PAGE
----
400,000 factory workers in Penang to take on-site test

BUTTERWORTH: Some 400,000 factory workers in Penang are expected to take the on-site polymerase chain reaction (RT-PCR) test using the deep throat saliva method to step up mass testing over the next few weeks.

Five factories have tested their workers using the method since Saturday to speed up testing and increase the number of Covid-19 screenings.

Federation of Malaysian Manufacturers (FMM) Penang chairman Datuk Jimmy Ong said the mass testing, believed to be first involving factories in the country, would show a spike in Covid-19 cases in Penang but more importantly, ensure early detection of clusters.

“When there is mass testing, it is expected that there will be a spike in the cases. It is up to individual companies to come onboard and test their workers.

“It is cost effective as they will only have to spend RM60 per worker rather than RM200 to RM250 in private testing, ” he said.

Ong said the pool testing method would be used, with multiple samples combined in order to carry out one test on the whole batch.

“It means workers who stay together, work in the same department or use the same transportation, will be pooled together based on the categories mentioned before the test is conducted.

“The lab involved will do the grouping and test them based on the pools they fall under. Different workers from each pool will be tested on a rotation basis every few weeks.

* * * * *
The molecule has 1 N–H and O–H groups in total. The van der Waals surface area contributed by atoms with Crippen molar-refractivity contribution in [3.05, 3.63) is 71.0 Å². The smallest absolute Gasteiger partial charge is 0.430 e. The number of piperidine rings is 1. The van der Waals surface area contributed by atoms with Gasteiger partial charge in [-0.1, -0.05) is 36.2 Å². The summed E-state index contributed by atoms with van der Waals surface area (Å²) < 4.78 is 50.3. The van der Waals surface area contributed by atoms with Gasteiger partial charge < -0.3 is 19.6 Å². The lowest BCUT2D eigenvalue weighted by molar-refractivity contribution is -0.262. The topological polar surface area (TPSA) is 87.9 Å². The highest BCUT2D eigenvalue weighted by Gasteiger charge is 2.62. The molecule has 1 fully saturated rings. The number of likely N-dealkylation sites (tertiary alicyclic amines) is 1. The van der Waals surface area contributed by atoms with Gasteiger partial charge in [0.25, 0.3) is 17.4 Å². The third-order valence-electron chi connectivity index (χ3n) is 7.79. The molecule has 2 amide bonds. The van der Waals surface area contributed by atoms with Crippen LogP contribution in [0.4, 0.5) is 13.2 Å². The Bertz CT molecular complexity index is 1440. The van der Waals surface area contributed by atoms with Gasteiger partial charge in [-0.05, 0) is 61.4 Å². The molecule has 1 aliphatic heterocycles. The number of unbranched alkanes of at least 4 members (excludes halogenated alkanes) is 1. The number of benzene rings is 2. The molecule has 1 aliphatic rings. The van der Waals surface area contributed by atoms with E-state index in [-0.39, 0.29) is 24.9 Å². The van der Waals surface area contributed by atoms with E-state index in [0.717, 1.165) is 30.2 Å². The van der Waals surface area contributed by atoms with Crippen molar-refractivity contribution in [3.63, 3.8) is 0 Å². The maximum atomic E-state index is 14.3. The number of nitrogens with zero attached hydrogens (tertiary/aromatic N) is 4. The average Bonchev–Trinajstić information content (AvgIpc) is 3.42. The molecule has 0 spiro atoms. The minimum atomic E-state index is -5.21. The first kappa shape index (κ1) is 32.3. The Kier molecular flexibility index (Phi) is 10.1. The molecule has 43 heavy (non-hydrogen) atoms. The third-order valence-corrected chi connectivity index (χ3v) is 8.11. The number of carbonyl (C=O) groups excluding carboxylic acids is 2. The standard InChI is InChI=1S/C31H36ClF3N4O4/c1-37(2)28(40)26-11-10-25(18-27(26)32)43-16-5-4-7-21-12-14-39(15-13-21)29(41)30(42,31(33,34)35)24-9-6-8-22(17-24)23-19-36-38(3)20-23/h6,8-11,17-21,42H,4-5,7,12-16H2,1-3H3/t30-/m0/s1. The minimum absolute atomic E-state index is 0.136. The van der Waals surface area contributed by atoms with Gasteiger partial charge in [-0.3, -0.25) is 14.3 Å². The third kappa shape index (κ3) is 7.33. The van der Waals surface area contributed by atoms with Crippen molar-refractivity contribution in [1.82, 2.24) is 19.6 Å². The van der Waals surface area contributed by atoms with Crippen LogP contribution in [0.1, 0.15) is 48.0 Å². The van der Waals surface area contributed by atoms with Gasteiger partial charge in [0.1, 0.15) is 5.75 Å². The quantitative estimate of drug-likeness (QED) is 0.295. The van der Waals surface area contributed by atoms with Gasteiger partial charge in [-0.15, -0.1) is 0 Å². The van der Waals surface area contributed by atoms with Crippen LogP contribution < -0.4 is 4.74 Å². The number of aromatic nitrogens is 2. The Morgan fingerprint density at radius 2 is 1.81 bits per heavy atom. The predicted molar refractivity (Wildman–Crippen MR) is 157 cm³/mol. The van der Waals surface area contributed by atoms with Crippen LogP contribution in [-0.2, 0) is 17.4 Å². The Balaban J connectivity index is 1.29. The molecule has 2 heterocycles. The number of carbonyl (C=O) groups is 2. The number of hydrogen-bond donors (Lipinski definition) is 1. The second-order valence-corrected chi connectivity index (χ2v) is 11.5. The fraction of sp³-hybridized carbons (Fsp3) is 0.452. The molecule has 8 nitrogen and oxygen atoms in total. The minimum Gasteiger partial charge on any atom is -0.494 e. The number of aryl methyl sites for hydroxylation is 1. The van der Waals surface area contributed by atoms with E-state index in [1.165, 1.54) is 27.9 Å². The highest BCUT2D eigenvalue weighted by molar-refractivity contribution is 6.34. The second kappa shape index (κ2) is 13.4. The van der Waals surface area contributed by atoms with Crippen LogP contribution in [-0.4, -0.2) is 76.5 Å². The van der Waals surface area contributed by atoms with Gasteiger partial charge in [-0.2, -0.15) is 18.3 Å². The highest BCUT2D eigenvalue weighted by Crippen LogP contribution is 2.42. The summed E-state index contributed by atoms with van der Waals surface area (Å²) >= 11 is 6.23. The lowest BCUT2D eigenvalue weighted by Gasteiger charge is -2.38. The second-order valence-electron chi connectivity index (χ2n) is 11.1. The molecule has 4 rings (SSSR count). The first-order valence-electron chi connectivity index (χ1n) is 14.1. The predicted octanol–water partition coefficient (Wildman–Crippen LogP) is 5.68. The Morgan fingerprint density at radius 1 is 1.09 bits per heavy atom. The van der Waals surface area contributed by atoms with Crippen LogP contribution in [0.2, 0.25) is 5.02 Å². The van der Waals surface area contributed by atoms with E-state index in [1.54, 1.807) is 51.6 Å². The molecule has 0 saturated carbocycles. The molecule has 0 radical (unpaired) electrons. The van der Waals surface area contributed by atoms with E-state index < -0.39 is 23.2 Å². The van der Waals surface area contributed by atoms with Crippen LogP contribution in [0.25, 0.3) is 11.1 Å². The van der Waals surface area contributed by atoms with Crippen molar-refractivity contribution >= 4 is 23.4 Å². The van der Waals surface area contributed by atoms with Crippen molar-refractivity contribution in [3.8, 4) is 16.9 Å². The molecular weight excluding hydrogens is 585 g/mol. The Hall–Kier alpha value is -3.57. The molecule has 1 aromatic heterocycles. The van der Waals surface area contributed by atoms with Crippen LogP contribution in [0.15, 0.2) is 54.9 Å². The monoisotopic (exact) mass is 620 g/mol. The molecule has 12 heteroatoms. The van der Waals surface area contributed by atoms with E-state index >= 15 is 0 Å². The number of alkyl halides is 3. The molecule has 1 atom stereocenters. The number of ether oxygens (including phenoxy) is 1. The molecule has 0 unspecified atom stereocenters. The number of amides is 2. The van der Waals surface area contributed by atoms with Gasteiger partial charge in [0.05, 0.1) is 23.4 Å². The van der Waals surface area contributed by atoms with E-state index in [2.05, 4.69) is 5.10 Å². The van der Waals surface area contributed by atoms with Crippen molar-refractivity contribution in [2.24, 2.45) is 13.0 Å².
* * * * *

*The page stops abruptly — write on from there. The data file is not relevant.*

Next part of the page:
“If it comes back positive for Covid-19, then the whole group of workers will be tested, ” he added.

Ong said for the second round of testing, not all workers needed to be involved.

“You can test 20% of them every two weeks or over a month. This means fewer number of tests and early detection of cases, which will reduce the chance of clusters at work, ” he said.

He added under this method, the worker who tests positive will get to isolate with his pool of colleagues quickly, thus reducing chances of it spreading to other pools in the factory. He said factories have been hard hit by the pandemic and it was tedious and costly to continuously test workers.

At a manufacturing company in Simpang Ampat, Penang mainland, its general manager Sim Saw Beng said all 111 workers including himself will be tested at the factory.

“This is a simple and cost effective way, without having to wait for someone to show symptoms, ” he added.

Dr Lee Toong Chow, who was at the factory to explain the testing procedure, said the mass testing method can be effective as it will create a clean bubble for factories when tested every few weeks.

In February this year, the Health Ministry approved the method as an alternative way to collect samples from an individual.

Health Minister Datuk Seri Dr Adham Baba had said that the deep throat saliva sampling method was safe and not invasive compared to the nasopharyngeal (nose) and oropharyngeal (throat) swab.

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